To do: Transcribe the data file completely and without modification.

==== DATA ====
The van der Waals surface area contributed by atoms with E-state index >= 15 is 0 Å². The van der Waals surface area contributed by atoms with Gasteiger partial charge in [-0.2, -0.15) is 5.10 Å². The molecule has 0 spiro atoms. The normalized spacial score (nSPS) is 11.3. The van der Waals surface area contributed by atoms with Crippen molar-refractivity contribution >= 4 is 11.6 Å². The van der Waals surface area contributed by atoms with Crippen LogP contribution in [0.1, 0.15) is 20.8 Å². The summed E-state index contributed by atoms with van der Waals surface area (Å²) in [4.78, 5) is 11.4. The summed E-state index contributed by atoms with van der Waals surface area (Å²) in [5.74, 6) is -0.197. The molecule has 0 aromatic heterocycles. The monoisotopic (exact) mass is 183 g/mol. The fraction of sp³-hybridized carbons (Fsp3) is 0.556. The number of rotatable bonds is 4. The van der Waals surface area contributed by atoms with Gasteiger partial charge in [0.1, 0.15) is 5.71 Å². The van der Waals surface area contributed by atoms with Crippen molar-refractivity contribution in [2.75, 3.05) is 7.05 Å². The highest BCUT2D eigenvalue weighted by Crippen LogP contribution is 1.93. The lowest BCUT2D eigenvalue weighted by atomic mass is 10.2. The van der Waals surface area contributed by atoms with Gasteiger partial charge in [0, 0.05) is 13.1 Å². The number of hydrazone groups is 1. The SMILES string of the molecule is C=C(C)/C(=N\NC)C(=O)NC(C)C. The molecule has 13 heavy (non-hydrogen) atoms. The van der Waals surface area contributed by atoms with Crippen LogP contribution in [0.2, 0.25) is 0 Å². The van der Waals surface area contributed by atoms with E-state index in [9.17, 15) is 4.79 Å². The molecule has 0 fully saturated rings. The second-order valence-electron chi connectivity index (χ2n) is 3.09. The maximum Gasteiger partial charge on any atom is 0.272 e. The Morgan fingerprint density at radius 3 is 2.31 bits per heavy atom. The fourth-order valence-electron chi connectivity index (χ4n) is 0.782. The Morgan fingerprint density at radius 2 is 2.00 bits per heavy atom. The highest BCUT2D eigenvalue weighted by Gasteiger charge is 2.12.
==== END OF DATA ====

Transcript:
The van der Waals surface area contributed by atoms with E-state index >= 15 is 0 Å². The van der Waals surface area contributed by atoms with Gasteiger partial charge in [-0.2, -0.15) is 5.10 Å². The molecule has 0 spiro atoms. The normalized spacial score (nSPS) is 11.3. The van der Waals surface area contributed by atoms with Crippen molar-refractivity contribution >= 4 is 11.6 Å². The van der Waals surface area contributed by atoms with Crippen LogP contribution in [0.1, 0.15) is 20.8 Å². The summed E-state index contributed by atoms with van der Waals surface area (Å²) in [4.78, 5) is 11.4. The summed E-state index contributed by atoms with van der Waals surface area (Å²) in [5.74, 6) is -0.197. The molecule has 0 aromatic heterocycles. The monoisotopic (exact) mass is 183 g/mol. The fraction of sp³-hybridized carbons (Fsp3) is 0.556. The number of rotatable bonds is 4. The van der Waals surface area contributed by atoms with Gasteiger partial charge in [0.1, 0.15) is 5.71 Å². The van der Waals surface area contributed by atoms with Crippen molar-refractivity contribution in [2.75, 3.05) is 7.05 Å². The highest BCUT2D eigenvalue weighted by Crippen LogP contribution is 1.93. The lowest BCUT2D eigenvalue weighted by atomic mass is 10.2. The van der Waals surface area contributed by atoms with Gasteiger partial charge in [0, 0.05) is 13.1 Å². The number of hydrazone groups is 1. The SMILES string of the molecule is C=C(C)/C(=N\NC)C(=O)NC(C)C. The molecule has 13 heavy (non-hydrogen) atoms. The van der Waals surface area contributed by atoms with Crippen LogP contribution in [0.2, 0.25) is 0 Å². The van der Waals surface area contributed by atoms with E-state index in [9.17, 15) is 4.79 Å². The molecule has 0 fully saturated rings. The second-order valence-electron chi connectivity index (χ2n) is 3.09. The maximum Gasteiger partial charge on any atom is 0.272 e. The Morgan fingerprint density at radius 3 is 2.31 bits per heavy atom. The fourth-order valence-electron chi connectivity index (χ4n) is 0.782. The Morgan fingerprint density at radius 2 is 2.00 bits per heavy atom. The highest BCUT2D eigenvalue weighted by Gasteiger charge is 2.12.